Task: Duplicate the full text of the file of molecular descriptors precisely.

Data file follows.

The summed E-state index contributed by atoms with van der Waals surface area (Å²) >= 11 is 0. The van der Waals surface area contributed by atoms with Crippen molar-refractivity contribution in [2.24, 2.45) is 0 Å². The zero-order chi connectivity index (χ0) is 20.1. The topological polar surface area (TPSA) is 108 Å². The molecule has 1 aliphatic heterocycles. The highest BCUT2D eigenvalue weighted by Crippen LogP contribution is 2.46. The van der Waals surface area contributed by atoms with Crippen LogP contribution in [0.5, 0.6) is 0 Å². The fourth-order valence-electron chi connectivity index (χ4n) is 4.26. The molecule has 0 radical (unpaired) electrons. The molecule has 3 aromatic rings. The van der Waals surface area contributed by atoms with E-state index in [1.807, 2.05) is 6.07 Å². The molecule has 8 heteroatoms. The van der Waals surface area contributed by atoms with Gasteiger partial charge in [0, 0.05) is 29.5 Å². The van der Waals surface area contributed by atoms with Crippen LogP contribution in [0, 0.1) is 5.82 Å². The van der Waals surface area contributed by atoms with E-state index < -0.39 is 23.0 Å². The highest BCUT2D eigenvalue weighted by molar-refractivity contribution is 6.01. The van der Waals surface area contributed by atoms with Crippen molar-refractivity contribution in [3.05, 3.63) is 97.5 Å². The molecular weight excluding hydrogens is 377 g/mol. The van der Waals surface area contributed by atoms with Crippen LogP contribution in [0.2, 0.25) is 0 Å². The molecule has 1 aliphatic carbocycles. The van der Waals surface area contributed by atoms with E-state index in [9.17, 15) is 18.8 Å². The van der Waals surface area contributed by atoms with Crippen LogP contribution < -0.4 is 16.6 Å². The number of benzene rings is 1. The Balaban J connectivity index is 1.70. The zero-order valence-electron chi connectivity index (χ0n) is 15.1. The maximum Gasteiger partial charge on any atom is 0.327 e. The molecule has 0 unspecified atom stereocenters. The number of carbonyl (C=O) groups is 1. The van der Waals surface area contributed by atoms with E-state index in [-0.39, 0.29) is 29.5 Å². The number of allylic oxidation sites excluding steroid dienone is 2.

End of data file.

The summed E-state index contributed by atoms with van der Waals surface area (Å²) >= 11 is 0. The van der Waals surface area contributed by atoms with Crippen molar-refractivity contribution in [2.24, 2.45) is 0 Å². The zero-order chi connectivity index (χ0) is 20.1. The topological polar surface area (TPSA) is 108 Å². The molecule has 1 aliphatic heterocycles. The highest BCUT2D eigenvalue weighted by Crippen LogP contribution is 2.46. The van der Waals surface area contributed by atoms with Crippen LogP contribution in [0.5, 0.6) is 0 Å². The fourth-order valence-electron chi connectivity index (χ4n) is 4.26. The molecule has 0 radical (unpaired) electrons. The molecule has 3 aromatic rings. The van der Waals surface area contributed by atoms with E-state index in [1.807, 2.05) is 6.07 Å². The molecule has 8 heteroatoms. The van der Waals surface area contributed by atoms with Gasteiger partial charge in [0, 0.05) is 29.5 Å². The van der Waals surface area contributed by atoms with Crippen LogP contribution in [0, 0.1) is 5.82 Å². The van der Waals surface area contributed by atoms with E-state index < -0.39 is 23.0 Å². The highest BCUT2D eigenvalue weighted by molar-refractivity contribution is 6.01. The van der Waals surface area contributed by atoms with Crippen molar-refractivity contribution in [3.05, 3.63) is 97.5 Å². The molecular weight excluding hydrogens is 377 g/mol. The van der Waals surface area contributed by atoms with Crippen LogP contribution in [0.2, 0.25) is 0 Å². The molecule has 1 aliphatic carbocycles. The van der Waals surface area contributed by atoms with E-state index in [9.17, 15) is 18.8 Å². The van der Waals surface area contributed by atoms with Crippen LogP contribution < -0.4 is 16.6 Å². The number of benzene rings is 1. The Balaban J connectivity index is 1.70. The zero-order valence-electron chi connectivity index (χ0n) is 15.1. The maximum Gasteiger partial charge on any atom is 0.327 e. The molecule has 0 unspecified atom stereocenters. The number of carbonyl (C=O) groups is 1. The van der Waals surface area contributed by atoms with E-state index in [-0.39, 0.29) is 29.5 Å². The number of allylic oxidation sites excluding steroid dienone is 2.